Because Shannon and I enjoy reading to each other, some of the books on this list were read to me. Hence, my occasional reference to “our” thoughts and responses in some places.
Due to its length, my list of top ten reads from last year is divided into two posts. The first five books are below. The second five will be featured in next Tuesday’s post, accompanied by my highly coveted* Book of the Year Award.
Note that this list is not numbered—and is most certainly not listed in order of importance.
The Hunger Games, Suzanne Collins
Suzanne Collins’ writing draws you in and keeps your attention. I found the story to be quite engaging. The first person narrative format, which took some getting used to at first, added a palpable sense of immediacy. Throughout the book, Collins made sure to make me feel exactly what she wanted me to feel at all times. She is a great manipulator of emotions. The critique of “violence as entertainment” is needed, although it can be hard to draw a line between portraying violence and glorifying violence. Collins isn’t entirely successful in this regard—although the movie based on this book was. (In my opinion, the film adaptation of The Hunger Games is one of the few times when the cinematic treatment excelled the quality if its source material. It toned down the most objectionable parts of the book and heightened the integrity of the book’s thematic weight.) This first installment of the trilogy ends on a bit of a downer, so it’s a testament to Collins’ craft as a writer that I still liked the book after finishing it.
Paradise Regain’d, John Milton
Having read the majestically superb Paradise Lost in 2011 (although Shannon and I technically finished the book in 2012), I was ready to delve into the fairly obscure, and much shorter, sequel. While this second poem fails to reach the poetic and narrative grandeur of the original, it is still a worthwhile and rewarding read. If you think it ludicrous that some scholars consider Satan to be the hero of Paradise Lost (as I do), this poem serves to solidify that belief. Satan is clearly the antagonist in Milton’s eyes: a macabre fiend dedicated to destroying all the good and beauty of God’s creation.
Tempted and Tried: Temptation and the Triumph of Christ, Russell D. Moore
After reading through Milton’s poems on the loss and reclamation of Paradise, I thought it could prove helpful to read through a theological/practical book on the temptation of Christ in the wilderness. I am not a huge student of Russell D. Moore, but I greatly appreciate his grasp of Biblical truth and his evenhandedness when it comes to modern political and social issues. Even so, I did not find this book particularly helpful. Others have noted Moore’s ability to communicate creatively and effectively, but I kept being so drawn to his creative word choices and sentence structure that I missed much of the flow his arguments and the points he was trying to make. So yes, his ability to craft words is, in a sense, superb. But if his flowery language keeps drawing attention to itself, it could very well be considered poor writing. There were some good points buried in here, but I didn’t walk away with much to show for it.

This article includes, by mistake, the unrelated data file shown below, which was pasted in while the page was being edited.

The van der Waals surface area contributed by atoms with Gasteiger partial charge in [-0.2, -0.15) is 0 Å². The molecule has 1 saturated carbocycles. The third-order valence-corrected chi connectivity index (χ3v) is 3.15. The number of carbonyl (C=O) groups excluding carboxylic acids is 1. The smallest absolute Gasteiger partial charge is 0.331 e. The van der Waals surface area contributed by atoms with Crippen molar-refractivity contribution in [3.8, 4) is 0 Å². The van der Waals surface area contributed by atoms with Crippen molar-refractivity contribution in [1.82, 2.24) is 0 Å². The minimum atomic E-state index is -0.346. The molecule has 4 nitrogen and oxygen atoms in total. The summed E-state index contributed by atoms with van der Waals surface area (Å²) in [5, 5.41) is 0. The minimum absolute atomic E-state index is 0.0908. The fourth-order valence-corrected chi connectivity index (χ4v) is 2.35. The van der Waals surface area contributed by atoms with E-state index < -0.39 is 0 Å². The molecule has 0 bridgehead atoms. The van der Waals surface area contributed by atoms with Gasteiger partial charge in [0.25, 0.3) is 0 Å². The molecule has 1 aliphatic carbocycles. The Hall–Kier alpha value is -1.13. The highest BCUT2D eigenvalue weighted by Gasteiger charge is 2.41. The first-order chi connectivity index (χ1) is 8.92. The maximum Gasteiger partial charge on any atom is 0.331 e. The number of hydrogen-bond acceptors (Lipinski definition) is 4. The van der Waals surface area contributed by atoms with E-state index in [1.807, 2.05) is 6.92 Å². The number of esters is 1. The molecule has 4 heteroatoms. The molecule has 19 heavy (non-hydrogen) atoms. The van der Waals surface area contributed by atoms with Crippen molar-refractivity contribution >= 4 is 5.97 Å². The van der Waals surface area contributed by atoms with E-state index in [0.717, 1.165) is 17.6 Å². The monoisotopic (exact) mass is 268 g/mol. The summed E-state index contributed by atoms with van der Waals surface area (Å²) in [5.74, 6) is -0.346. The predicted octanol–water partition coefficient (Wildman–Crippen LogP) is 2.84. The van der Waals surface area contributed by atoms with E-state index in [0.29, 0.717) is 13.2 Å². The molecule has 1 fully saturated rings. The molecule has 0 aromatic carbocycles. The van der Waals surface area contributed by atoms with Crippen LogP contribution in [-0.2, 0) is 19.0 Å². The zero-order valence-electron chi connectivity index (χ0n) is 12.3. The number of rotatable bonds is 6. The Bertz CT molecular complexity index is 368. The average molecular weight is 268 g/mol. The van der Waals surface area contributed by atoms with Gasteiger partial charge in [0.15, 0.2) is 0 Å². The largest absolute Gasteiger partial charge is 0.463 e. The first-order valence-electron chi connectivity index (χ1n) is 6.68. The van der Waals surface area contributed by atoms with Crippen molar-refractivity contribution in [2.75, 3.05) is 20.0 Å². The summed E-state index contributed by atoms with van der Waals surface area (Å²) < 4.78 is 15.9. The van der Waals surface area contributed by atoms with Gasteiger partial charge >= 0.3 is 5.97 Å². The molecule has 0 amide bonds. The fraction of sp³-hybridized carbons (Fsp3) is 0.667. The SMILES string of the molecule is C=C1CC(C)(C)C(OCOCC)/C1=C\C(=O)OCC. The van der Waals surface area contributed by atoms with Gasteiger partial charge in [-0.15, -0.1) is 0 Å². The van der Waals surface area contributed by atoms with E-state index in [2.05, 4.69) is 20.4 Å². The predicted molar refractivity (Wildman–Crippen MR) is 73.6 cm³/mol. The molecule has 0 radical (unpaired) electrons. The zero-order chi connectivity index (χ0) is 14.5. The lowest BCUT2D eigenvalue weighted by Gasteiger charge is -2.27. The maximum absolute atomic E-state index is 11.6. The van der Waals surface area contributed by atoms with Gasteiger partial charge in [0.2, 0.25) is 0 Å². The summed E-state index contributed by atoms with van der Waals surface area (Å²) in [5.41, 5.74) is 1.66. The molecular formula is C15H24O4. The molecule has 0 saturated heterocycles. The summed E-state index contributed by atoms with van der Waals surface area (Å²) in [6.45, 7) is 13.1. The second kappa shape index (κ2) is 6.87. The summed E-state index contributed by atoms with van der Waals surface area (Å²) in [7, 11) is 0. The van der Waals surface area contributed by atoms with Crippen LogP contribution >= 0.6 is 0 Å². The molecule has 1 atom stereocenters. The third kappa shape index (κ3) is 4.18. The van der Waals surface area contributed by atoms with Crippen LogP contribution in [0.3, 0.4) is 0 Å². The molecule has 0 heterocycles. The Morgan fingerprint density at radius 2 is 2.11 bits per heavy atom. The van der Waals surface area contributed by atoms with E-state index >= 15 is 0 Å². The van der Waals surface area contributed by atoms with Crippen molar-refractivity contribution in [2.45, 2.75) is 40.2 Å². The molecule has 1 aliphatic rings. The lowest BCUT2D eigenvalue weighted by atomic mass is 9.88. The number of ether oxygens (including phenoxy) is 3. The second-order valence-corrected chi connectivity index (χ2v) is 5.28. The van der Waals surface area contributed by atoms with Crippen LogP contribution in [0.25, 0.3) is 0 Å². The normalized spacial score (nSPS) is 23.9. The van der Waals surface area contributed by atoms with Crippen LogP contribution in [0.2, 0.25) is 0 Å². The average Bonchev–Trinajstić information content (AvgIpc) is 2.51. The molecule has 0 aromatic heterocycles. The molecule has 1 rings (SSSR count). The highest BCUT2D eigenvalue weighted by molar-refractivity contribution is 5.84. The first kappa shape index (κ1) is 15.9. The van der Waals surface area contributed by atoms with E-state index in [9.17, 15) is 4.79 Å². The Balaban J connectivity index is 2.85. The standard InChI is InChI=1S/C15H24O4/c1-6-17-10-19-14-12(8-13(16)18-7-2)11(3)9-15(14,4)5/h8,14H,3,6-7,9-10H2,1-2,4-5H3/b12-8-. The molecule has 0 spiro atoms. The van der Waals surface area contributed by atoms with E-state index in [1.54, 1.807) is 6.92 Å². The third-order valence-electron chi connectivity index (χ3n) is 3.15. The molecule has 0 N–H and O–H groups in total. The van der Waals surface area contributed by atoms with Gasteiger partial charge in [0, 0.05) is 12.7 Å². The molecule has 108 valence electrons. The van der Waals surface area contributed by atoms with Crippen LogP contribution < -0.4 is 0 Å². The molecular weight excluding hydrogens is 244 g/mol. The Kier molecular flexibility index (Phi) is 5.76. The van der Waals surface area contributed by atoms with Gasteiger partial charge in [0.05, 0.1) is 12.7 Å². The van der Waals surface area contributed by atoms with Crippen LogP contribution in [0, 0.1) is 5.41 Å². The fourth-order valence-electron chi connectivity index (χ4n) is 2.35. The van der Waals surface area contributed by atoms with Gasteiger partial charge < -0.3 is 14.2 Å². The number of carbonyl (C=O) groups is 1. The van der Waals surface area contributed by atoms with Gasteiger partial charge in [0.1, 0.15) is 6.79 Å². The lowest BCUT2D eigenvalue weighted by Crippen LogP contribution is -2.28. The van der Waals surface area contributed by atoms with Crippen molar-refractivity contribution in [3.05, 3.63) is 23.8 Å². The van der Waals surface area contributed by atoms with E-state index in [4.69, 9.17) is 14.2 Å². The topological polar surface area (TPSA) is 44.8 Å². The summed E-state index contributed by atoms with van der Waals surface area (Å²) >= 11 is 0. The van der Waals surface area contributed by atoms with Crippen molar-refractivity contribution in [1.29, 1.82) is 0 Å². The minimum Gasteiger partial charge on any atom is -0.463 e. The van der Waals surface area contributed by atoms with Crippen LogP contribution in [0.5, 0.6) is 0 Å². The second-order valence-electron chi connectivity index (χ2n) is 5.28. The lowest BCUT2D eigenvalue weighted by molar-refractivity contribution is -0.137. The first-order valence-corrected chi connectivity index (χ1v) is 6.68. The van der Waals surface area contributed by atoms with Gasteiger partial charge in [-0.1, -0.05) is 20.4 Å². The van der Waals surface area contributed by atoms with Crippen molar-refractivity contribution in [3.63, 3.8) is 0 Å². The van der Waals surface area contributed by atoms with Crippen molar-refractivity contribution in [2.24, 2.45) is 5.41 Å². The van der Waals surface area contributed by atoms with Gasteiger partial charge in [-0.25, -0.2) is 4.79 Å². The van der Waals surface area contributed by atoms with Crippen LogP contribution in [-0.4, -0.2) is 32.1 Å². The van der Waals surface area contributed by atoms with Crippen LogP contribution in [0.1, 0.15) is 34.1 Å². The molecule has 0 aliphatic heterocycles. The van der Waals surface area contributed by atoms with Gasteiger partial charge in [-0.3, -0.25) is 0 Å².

Catching Fire, Suzanne Collins
I enjoyed roughly the first fourth of this book; it developed the characters in an engaging way. And then the story succumbed to a serious case of déjà vu, from which it never fully recovered. The repeated and graphic violence causes the message of the first book to unravel, as Collins relies more heavily on violence as entertainment—which she explicitly condemned in the first book.
Mockingjay, Suzanne Collins
Yes, we pretty much read these books back-to-back. Despite their problems, they are somewhat addictive. As we worked through the third installment in the Hunger Games trilogy, however, Shannon and I became more and more frustrated with the main character’s psychological Ping-Pong action. The trilogy started out dark to begin with, but by this third book the story delves into such gross and detailed violence that we were practically sick as we worked our way toward the conclusion. In fact, we were fairly disgusted with most of the proceedings, up until the last couple of pages. I don’t quite know how Collins did it, but we ended up being okay with how things ended. Again, Collins has an amazing ability to get you to feel exactly what she wants you to feel. Even so, whatever Collins tried to say about violence in her first book succumbed to the hypocrisy of her stylistic choices during the rest of the trilogy. Overall, we would not recommend this series.
Coming next week: some new and old classics.
* A better phrase might be universally disregarded